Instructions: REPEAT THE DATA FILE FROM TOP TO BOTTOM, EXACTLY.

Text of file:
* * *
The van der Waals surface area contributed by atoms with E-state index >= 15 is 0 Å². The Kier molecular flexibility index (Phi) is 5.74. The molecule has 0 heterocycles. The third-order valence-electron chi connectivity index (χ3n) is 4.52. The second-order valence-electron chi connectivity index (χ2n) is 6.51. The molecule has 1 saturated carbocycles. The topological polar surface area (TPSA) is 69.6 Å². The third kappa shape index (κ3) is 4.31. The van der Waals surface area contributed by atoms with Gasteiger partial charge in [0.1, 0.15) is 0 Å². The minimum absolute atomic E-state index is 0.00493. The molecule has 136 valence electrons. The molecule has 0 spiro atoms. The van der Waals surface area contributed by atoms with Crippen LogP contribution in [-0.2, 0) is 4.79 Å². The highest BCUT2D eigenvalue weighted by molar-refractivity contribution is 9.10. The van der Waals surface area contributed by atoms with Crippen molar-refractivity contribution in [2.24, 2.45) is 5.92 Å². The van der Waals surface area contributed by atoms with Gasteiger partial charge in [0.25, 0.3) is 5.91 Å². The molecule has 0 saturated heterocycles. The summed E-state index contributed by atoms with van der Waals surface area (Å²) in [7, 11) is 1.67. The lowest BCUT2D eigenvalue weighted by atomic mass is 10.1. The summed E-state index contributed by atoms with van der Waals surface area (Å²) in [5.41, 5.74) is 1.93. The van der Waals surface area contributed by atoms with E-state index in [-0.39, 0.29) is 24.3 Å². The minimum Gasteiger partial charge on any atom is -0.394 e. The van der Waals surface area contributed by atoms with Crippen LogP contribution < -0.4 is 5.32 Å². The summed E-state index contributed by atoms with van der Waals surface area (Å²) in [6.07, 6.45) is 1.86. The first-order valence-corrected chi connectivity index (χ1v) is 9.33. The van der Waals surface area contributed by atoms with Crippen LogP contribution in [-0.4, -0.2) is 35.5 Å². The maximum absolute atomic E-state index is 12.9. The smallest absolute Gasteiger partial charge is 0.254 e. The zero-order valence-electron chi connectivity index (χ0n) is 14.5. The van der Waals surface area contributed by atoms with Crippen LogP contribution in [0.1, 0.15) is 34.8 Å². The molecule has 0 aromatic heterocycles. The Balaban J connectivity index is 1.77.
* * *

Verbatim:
The van der Waals surface area contributed by atoms with E-state index >= 15 is 0 Å². The Kier molecular flexibility index (Phi) is 5.74. The molecule has 0 heterocycles. The third-order valence-electron chi connectivity index (χ3n) is 4.52. The second-order valence-electron chi connectivity index (χ2n) is 6.51. The molecule has 1 saturated carbocycles. The topological polar surface area (TPSA) is 69.6 Å². The third kappa shape index (κ3) is 4.31. The van der Waals surface area contributed by atoms with Gasteiger partial charge in [0.1, 0.15) is 0 Å². The minimum absolute atomic E-state index is 0.00493. The molecule has 136 valence electrons. The molecule has 0 spiro atoms. The van der Waals surface area contributed by atoms with Crippen LogP contribution in [-0.2, 0) is 4.79 Å². The highest BCUT2D eigenvalue weighted by molar-refractivity contribution is 9.10. The van der Waals surface area contributed by atoms with Crippen molar-refractivity contribution in [2.24, 2.45) is 5.92 Å². The van der Waals surface area contributed by atoms with Gasteiger partial charge in [0.25, 0.3) is 5.91 Å². The molecule has 0 saturated heterocycles. The summed E-state index contributed by atoms with van der Waals surface area (Å²) in [7, 11) is 1.67. The lowest BCUT2D eigenvalue weighted by atomic mass is 10.1. The summed E-state index contributed by atoms with van der Waals surface area (Å²) in [5.41, 5.74) is 1.93. The van der Waals surface area contributed by atoms with E-state index in [-0.39, 0.29) is 24.3 Å². The minimum Gasteiger partial charge on any atom is -0.394 e. The van der Waals surface area contributed by atoms with Crippen LogP contribution < -0.4 is 5.32 Å². The summed E-state index contributed by atoms with van der Waals surface area (Å²) in [6.07, 6.45) is 1.86. The first-order valence-corrected chi connectivity index (χ1v) is 9.33. The van der Waals surface area contributed by atoms with Crippen LogP contribution in [-0.4, -0.2) is 35.5 Å². The maximum absolute atomic E-state index is 12.9. The smallest absolute Gasteiger partial charge is 0.254 e. The zero-order valence-electron chi connectivity index (χ0n) is 14.5. The van der Waals surface area contributed by atoms with Crippen LogP contribution in [0.1, 0.15) is 34.8 Å². The molecule has 0 aromatic heterocycles. The Balaban J connectivity index is 1.77.